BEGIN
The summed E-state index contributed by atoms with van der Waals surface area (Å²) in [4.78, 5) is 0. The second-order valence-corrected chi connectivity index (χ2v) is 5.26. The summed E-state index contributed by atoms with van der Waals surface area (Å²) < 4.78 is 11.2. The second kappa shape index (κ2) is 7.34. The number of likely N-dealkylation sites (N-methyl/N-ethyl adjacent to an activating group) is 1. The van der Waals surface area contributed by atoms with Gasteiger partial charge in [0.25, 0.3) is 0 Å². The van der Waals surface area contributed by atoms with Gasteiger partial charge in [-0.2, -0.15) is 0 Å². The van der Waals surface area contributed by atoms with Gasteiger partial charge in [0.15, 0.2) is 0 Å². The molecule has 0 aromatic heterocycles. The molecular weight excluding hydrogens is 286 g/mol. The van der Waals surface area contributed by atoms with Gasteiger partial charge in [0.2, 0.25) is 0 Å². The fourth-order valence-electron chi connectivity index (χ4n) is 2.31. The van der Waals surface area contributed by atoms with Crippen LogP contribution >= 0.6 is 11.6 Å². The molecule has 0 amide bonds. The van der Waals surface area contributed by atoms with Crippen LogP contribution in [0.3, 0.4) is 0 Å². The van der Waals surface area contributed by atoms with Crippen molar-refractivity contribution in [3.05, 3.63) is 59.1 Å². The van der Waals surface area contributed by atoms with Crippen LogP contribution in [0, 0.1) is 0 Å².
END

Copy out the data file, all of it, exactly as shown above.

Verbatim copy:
The summed E-state index contributed by atoms with van der Waals surface area (Å²) in [4.78, 5) is 0. The second-order valence-corrected chi connectivity index (χ2v) is 5.26. The summed E-state index contributed by atoms with van der Waals surface area (Å²) < 4.78 is 11.2. The second kappa shape index (κ2) is 7.34. The number of likely N-dealkylation sites (N-methyl/N-ethyl adjacent to an activating group) is 1. The van der Waals surface area contributed by atoms with Gasteiger partial charge in [0.25, 0.3) is 0 Å². The van der Waals surface area contributed by atoms with Gasteiger partial charge in [-0.2, -0.15) is 0 Å². The van der Waals surface area contributed by atoms with Gasteiger partial charge in [0.15, 0.2) is 0 Å². The molecule has 0 aromatic heterocycles. The molecular weight excluding hydrogens is 286 g/mol. The van der Waals surface area contributed by atoms with Gasteiger partial charge in [0.2, 0.25) is 0 Å². The fourth-order valence-electron chi connectivity index (χ4n) is 2.31. The van der Waals surface area contributed by atoms with Crippen LogP contribution >= 0.6 is 11.6 Å². The molecule has 0 amide bonds. The van der Waals surface area contributed by atoms with Crippen LogP contribution in [0.3, 0.4) is 0 Å². The van der Waals surface area contributed by atoms with Crippen molar-refractivity contribution in [3.05, 3.63) is 59.1 Å². The van der Waals surface area contributed by atoms with Crippen LogP contribution in [0, 0.1) is 0 Å².